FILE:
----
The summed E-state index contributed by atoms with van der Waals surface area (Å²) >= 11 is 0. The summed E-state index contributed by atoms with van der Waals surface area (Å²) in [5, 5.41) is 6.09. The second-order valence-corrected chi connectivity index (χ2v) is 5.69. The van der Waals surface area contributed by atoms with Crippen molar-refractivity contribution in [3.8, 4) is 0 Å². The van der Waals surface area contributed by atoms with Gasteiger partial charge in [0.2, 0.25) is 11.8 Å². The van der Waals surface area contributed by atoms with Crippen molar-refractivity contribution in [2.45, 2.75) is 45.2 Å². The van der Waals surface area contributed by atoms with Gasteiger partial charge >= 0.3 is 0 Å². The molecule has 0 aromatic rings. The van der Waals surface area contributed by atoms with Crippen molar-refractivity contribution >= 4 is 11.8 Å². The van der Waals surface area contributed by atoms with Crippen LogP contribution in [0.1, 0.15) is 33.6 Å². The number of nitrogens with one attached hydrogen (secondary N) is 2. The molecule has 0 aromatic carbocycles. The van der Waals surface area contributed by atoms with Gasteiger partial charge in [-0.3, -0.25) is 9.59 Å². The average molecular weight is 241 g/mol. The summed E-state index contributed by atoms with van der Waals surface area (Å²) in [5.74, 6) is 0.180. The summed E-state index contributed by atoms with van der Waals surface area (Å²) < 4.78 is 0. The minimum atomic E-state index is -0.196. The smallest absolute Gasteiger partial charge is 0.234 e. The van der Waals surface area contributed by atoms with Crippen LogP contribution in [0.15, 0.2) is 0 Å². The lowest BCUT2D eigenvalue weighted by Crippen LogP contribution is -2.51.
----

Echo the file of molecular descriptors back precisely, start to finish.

The summed E-state index contributed by atoms with van der Waals surface area (Å²) >= 11 is 0. The summed E-state index contributed by atoms with van der Waals surface area (Å²) in [5, 5.41) is 6.09. The second-order valence-corrected chi connectivity index (χ2v) is 5.69. The van der Waals surface area contributed by atoms with Crippen molar-refractivity contribution in [3.8, 4) is 0 Å². The van der Waals surface area contributed by atoms with Gasteiger partial charge in [0.2, 0.25) is 11.8 Å². The van der Waals surface area contributed by atoms with Crippen molar-refractivity contribution in [2.45, 2.75) is 45.2 Å². The van der Waals surface area contributed by atoms with Gasteiger partial charge >= 0.3 is 0 Å². The molecule has 0 aromatic rings. The van der Waals surface area contributed by atoms with Crippen molar-refractivity contribution >= 4 is 11.8 Å². The van der Waals surface area contributed by atoms with Crippen LogP contribution in [0.1, 0.15) is 33.6 Å². The number of nitrogens with one attached hydrogen (secondary N) is 2. The molecule has 0 aromatic carbocycles. The van der Waals surface area contributed by atoms with Gasteiger partial charge in [-0.3, -0.25) is 9.59 Å². The average molecular weight is 241 g/mol. The summed E-state index contributed by atoms with van der Waals surface area (Å²) in [5.74, 6) is 0.180. The summed E-state index contributed by atoms with van der Waals surface area (Å²) < 4.78 is 0. The minimum atomic E-state index is -0.196. The smallest absolute Gasteiger partial charge is 0.234 e. The van der Waals surface area contributed by atoms with Crippen LogP contribution in [0.15, 0.2) is 0 Å². The lowest BCUT2D eigenvalue weighted by Crippen LogP contribution is -2.51.